Democrats Object to Clinton Subpoena, Warn Against Becoming Surrogate for Republican National Committee

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Democrats Object to Clinton Subpoena, Warn Against Becoming Surrogate for Republican National Committee
PDF version of full letter

Democrats Object to Clinton Subpoena, Warn Against Becoming Surrogate for Republican National Committee


United States House of Representatives

March 6, 2015

Democrats Object to Clinton Subpoena, Warn Against Becoming Surrogate for Republican National Committee

Mar 6, 2015 Press Release

Urge Gowdy to Release Clinton’s Emails and Schedule Her Hearing

WASHINGTON -- Today, all Democratic Members of the House Select Committee on Benghazi, sent a letter sent to Chairman Trey Gowdy objecting to the partisan and political decision of the Republican Members of the Committee to issue a subpoena to former Secretary of State Clinton for her emails despite her full cooperation with the Committee and with no consultation, no debate, no vote and no notice to Democratic Members.

In the letter, Democrats write: “We urge you to withdraw the ill-considered subpoena—whose issuance to a cooperating witness served only to highlight the increasingly partisan nature of the Committee’s focus—and to immediately publish the Secretary’s emails in their entirety, as she has requested. Allowing these emails to be made public will help clear up any misperceptions and will also help return the Committee to its original purpose, investigating the tragic events in Benghazi, rather than allowing it to become a surrogate for the Republican National Committee.”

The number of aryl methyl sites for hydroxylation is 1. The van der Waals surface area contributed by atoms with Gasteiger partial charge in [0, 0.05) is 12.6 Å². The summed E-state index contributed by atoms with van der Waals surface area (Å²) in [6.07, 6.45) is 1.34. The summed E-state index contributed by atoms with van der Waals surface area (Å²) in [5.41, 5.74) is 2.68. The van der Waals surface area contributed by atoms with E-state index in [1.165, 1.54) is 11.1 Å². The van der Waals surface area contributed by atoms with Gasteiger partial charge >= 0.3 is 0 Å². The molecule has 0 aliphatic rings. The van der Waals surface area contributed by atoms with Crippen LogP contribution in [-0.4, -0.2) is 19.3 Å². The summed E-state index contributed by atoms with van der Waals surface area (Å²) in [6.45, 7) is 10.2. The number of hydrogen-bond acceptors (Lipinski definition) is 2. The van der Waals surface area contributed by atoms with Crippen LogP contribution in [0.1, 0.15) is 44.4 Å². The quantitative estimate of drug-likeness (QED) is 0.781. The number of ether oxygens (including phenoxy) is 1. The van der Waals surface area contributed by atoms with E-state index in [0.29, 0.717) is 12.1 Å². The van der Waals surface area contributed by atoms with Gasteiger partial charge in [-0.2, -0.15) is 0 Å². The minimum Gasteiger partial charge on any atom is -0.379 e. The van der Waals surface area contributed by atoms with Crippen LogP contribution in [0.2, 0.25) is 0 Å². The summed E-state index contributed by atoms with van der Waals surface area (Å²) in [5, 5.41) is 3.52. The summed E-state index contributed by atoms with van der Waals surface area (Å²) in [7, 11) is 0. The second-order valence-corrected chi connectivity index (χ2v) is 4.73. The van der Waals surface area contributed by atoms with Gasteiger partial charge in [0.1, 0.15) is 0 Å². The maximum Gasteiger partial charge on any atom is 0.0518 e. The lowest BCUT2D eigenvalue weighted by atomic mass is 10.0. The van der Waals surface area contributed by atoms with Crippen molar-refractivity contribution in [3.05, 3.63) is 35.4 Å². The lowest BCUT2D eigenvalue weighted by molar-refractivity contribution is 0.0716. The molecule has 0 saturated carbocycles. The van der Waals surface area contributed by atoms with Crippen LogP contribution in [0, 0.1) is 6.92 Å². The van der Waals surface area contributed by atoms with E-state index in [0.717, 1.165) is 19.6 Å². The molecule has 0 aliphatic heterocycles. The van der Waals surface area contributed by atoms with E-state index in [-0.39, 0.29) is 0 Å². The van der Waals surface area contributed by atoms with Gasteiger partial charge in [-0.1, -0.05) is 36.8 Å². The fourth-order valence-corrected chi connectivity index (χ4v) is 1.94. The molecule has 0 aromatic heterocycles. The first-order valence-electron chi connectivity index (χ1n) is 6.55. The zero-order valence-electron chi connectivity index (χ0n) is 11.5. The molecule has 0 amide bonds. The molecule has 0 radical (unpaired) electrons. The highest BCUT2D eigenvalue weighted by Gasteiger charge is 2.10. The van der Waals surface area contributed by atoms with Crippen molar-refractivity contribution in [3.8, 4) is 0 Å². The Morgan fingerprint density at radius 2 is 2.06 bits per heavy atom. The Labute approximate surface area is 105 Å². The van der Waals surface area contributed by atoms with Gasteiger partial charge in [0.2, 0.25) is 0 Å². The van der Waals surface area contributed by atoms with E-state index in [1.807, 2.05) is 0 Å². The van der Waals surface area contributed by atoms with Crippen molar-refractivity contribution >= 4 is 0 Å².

Democrats continued: “Issuing this subpoena unilaterally with no deliberation by Committee Members, leaking information about the subpoena before informing Democratic Members, and providing inaccurate information at a press conference all contribute to a perception that this Committee is now targeting Secretary Clinton for political reasons rather than to clarify any remaining facts relating to the attacks in Benghazi.”

Read the full letter here.

114th Congress

This work is in the public domain in the United States because it is a work of the United States federal government (see 17 U.S.C. 105).